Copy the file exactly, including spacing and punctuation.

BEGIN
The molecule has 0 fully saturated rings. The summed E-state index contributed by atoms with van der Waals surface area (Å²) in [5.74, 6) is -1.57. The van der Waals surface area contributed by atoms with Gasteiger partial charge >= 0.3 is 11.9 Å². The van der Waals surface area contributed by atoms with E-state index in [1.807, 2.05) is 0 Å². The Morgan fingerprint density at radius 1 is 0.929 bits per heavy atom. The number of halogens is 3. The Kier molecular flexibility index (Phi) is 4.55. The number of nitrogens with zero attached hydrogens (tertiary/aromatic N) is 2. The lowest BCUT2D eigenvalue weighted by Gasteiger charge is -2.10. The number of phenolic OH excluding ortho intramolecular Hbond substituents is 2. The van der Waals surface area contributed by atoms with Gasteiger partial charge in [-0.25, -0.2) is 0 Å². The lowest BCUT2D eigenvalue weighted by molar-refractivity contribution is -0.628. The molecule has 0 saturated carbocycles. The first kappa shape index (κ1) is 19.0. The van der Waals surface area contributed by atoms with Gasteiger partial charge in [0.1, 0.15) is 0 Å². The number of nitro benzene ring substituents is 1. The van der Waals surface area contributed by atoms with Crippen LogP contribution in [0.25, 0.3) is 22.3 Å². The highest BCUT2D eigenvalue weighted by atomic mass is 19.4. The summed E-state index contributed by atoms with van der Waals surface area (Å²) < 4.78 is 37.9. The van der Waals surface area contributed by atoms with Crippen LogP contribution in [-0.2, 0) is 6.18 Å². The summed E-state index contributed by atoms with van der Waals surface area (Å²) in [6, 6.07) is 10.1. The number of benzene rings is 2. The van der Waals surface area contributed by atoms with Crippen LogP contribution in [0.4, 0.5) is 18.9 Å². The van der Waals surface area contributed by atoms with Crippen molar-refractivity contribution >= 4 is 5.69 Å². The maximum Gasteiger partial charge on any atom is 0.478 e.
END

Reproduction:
The molecule has 0 fully saturated rings. The summed E-state index contributed by atoms with van der Waals surface area (Å²) in [5.74, 6) is -1.57. The van der Waals surface area contributed by atoms with Gasteiger partial charge >= 0.3 is 11.9 Å². The van der Waals surface area contributed by atoms with E-state index in [1.807, 2.05) is 0 Å². The Morgan fingerprint density at radius 1 is 0.929 bits per heavy atom. The number of halogens is 3. The Kier molecular flexibility index (Phi) is 4.55. The number of nitrogens with zero attached hydrogens (tertiary/aromatic N) is 2. The lowest BCUT2D eigenvalue weighted by Gasteiger charge is -2.10. The number of phenolic OH excluding ortho intramolecular Hbond substituents is 2. The van der Waals surface area contributed by atoms with Gasteiger partial charge in [-0.25, -0.2) is 0 Å². The lowest BCUT2D eigenvalue weighted by molar-refractivity contribution is -0.628. The molecule has 0 saturated carbocycles. The first kappa shape index (κ1) is 19.0. The van der Waals surface area contributed by atoms with Gasteiger partial charge in [0.1, 0.15) is 0 Å². The number of nitro benzene ring substituents is 1. The van der Waals surface area contributed by atoms with Crippen LogP contribution in [0.25, 0.3) is 22.3 Å². The highest BCUT2D eigenvalue weighted by atomic mass is 19.4. The summed E-state index contributed by atoms with van der Waals surface area (Å²) < 4.78 is 37.9. The van der Waals surface area contributed by atoms with Crippen LogP contribution in [-0.2, 0) is 6.18 Å². The summed E-state index contributed by atoms with van der Waals surface area (Å²) in [6, 6.07) is 10.1. The number of benzene rings is 2. The van der Waals surface area contributed by atoms with Crippen LogP contribution in [0.4, 0.5) is 18.9 Å². The van der Waals surface area contributed by atoms with Crippen molar-refractivity contribution >= 4 is 5.69 Å². The maximum Gasteiger partial charge on any atom is 0.478 e.